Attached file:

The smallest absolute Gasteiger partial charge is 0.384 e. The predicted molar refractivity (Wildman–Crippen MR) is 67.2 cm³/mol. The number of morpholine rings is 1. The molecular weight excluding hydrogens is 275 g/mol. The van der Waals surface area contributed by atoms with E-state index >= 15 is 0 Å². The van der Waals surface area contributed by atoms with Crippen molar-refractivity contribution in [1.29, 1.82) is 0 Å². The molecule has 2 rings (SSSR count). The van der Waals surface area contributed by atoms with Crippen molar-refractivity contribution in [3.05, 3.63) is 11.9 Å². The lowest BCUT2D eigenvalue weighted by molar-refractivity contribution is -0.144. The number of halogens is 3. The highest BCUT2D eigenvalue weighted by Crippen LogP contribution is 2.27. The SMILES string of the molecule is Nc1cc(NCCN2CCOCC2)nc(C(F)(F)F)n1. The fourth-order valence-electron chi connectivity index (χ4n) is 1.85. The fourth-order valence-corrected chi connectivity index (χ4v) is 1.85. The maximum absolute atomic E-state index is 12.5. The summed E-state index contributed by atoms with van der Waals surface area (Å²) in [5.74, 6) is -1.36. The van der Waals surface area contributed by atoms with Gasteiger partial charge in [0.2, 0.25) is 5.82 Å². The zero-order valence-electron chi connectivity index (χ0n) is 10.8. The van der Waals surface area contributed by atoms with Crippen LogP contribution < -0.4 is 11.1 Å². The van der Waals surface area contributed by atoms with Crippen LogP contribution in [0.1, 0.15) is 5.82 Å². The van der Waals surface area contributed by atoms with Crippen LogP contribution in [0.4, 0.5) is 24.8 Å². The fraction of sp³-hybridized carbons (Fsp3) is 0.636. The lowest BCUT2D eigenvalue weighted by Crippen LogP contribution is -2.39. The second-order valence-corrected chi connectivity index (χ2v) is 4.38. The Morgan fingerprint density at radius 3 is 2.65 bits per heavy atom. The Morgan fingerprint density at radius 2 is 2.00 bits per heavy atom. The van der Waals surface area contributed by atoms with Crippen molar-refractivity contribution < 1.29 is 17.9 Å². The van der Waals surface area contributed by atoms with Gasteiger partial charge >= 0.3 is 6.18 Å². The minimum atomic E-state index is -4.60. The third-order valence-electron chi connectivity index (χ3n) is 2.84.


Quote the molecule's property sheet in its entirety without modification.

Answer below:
The smallest absolute Gasteiger partial charge is 0.384 e. The predicted molar refractivity (Wildman–Crippen MR) is 67.2 cm³/mol. The number of morpholine rings is 1. The molecular weight excluding hydrogens is 275 g/mol. The van der Waals surface area contributed by atoms with E-state index >= 15 is 0 Å². The van der Waals surface area contributed by atoms with Crippen molar-refractivity contribution in [1.29, 1.82) is 0 Å². The molecule has 2 rings (SSSR count). The van der Waals surface area contributed by atoms with Crippen molar-refractivity contribution in [3.05, 3.63) is 11.9 Å². The lowest BCUT2D eigenvalue weighted by molar-refractivity contribution is -0.144. The number of halogens is 3. The highest BCUT2D eigenvalue weighted by Crippen LogP contribution is 2.27. The SMILES string of the molecule is Nc1cc(NCCN2CCOCC2)nc(C(F)(F)F)n1. The fourth-order valence-electron chi connectivity index (χ4n) is 1.85. The fourth-order valence-corrected chi connectivity index (χ4v) is 1.85. The maximum absolute atomic E-state index is 12.5. The summed E-state index contributed by atoms with van der Waals surface area (Å²) in [5.74, 6) is -1.36. The van der Waals surface area contributed by atoms with Gasteiger partial charge in [0.2, 0.25) is 5.82 Å². The zero-order valence-electron chi connectivity index (χ0n) is 10.8. The van der Waals surface area contributed by atoms with Crippen LogP contribution < -0.4 is 11.1 Å². The van der Waals surface area contributed by atoms with Crippen LogP contribution in [0.1, 0.15) is 5.82 Å². The van der Waals surface area contributed by atoms with Crippen LogP contribution in [0.4, 0.5) is 24.8 Å². The fraction of sp³-hybridized carbons (Fsp3) is 0.636. The lowest BCUT2D eigenvalue weighted by Crippen LogP contribution is -2.39. The second-order valence-corrected chi connectivity index (χ2v) is 4.38. The Morgan fingerprint density at radius 3 is 2.65 bits per heavy atom. The Morgan fingerprint density at radius 2 is 2.00 bits per heavy atom. The van der Waals surface area contributed by atoms with Crippen molar-refractivity contribution < 1.29 is 17.9 Å². The van der Waals surface area contributed by atoms with Gasteiger partial charge >= 0.3 is 6.18 Å². The minimum atomic E-state index is -4.60. The third-order valence-electron chi connectivity index (χ3n) is 2.84.